Virgin Group founder Richard Branson says the best ideas for taking his company into the future are found when he’s practicing the ancient custom of storytelling by a campfire. “Telling a story is one of the best ways we have of coming up with new ideas, and also of learning about each other and our world. It’s been happening since humans first inhabited the earth,” says Branson.
Storytelling, says Branson, is one of the secrets to building a “knock-out brand.” Branson is so fond of storytelling around a campfire as a creative tool that he commissioned a local artist to build a beautiful hand-carved “fireball” for his team to gather around.
Storytelling appeals to Richard Branson because it’s part of our DNA. We are wired for story. It all started when humans gained control of fire 400,000 years ago. Anthropologists point to fire as the spark that ignited human evolution. It makes sense because once our ancestors gained control of fire they could cook food, which radically increased the size of human brains. Fire also warded off predators at night, another positive if you wanted to live to see another day. Until recently, however, few scientists studied one of the most profound benefits of fire—sparking our imagination through storytelling.
In her groundbreaking research Embers of Society, University of Utah anthropology professor Polly Wiessner concludes that storytelling may have made up 80% of the fireside conversations of our ancient ancestors. Firelight by campfire extended the day, providing more time for purposes other than hunting and gathering. As people shared their personal experiences around the fire, they learned to avoid danger, to hunt more effectively as a team, and to strengthen cultural traditions.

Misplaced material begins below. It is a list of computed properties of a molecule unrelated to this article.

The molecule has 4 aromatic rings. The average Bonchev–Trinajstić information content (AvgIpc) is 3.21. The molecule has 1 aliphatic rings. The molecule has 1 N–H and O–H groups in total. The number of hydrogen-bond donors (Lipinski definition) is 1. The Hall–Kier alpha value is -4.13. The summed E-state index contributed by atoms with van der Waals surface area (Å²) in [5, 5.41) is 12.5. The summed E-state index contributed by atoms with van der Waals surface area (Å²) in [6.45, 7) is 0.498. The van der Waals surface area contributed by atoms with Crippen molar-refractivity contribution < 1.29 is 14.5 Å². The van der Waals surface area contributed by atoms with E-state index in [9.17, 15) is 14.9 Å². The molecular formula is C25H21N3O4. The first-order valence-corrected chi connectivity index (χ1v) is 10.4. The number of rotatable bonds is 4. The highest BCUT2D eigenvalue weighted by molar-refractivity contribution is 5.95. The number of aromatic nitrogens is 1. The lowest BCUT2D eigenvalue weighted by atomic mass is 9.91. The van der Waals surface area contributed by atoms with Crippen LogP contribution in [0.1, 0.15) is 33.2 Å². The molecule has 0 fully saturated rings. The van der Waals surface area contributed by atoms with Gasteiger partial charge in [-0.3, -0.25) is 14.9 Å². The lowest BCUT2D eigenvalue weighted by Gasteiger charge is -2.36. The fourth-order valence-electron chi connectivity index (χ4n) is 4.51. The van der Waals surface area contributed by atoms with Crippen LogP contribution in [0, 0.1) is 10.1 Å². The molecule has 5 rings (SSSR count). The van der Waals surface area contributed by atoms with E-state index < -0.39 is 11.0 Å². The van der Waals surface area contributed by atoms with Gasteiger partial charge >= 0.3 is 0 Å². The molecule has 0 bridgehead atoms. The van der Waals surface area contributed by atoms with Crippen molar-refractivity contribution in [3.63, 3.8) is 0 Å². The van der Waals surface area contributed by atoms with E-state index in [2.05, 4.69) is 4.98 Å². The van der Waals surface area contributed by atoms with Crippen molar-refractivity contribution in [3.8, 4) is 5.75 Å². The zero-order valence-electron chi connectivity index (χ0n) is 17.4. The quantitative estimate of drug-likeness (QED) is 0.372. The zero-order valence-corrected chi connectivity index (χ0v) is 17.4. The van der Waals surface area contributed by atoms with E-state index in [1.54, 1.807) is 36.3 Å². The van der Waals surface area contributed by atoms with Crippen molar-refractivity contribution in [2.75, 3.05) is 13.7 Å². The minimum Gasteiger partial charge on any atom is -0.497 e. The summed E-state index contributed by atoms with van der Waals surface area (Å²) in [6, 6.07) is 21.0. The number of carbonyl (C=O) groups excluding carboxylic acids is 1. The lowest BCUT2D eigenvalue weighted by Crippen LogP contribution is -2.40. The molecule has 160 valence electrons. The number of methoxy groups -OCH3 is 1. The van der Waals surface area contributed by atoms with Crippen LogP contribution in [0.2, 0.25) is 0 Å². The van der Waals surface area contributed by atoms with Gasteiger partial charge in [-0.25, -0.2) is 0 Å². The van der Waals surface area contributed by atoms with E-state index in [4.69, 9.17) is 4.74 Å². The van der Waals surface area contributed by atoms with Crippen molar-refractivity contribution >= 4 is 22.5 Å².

“Stories told by firelight put listeners on the same emotional wavelength, elicited understanding, trust, and sympathy, and built positive reputations for qualities like humor, congeniality, and innovation,” says Wiessner. “Through stories and discussions people collected experiences of others and accumulated knowledge of options that others had tried.”
Wiessner says “appetites” for fire-lit settings remain with us to this day. Modern technologies like Skype, FaceTime and videoconferencing products are simply twenty-first century attempts at replicating the campfire across distances. As the equipment improves and technology steps out of the way, we’re left with old fashioned face-to-face storytelling. And those who are good at it will stand out.
Remarkably, the same communication skills that our ancestors admired in their leaders are the same qualities we look for today. Listeners want to be engaged and entertained and that hasn’t changed for thousands of years. Wiessner believes good storytellers were cherished for their verbal skills, including humor: “Stories provided a win-win situation: those who thoroughly engaged others were likely to gain recognition as their stories traveled. Those who listened were entertained while collecting the experiences of others with no direct cost.”
Since storytelling is part of who we are as humans, it shouldn’t be a surprise that the world’s most inspiring leaders value the art of story as a communication tool. “If you want to succeed as an entrepreneur, you also have to be a storyteller,” says Richard Branson. “I have always loved stories, whether reading books, hearing tall tales from friends or listening to words of wisdom from my parents. Ever since I started in business with Student Magazine, I have been fascinated by the intersection between storytelling and entrepreneurship.”
Mastering the art of storytelling is your most powerful weapon in the war of ideas. Sharpening your storytelling skills can help you stand out in a job interview, deliver a more effective presentation, motivate teams, inspire evangelists, and build a lasting brand. All you need is a campfire.
Forbes.com column original post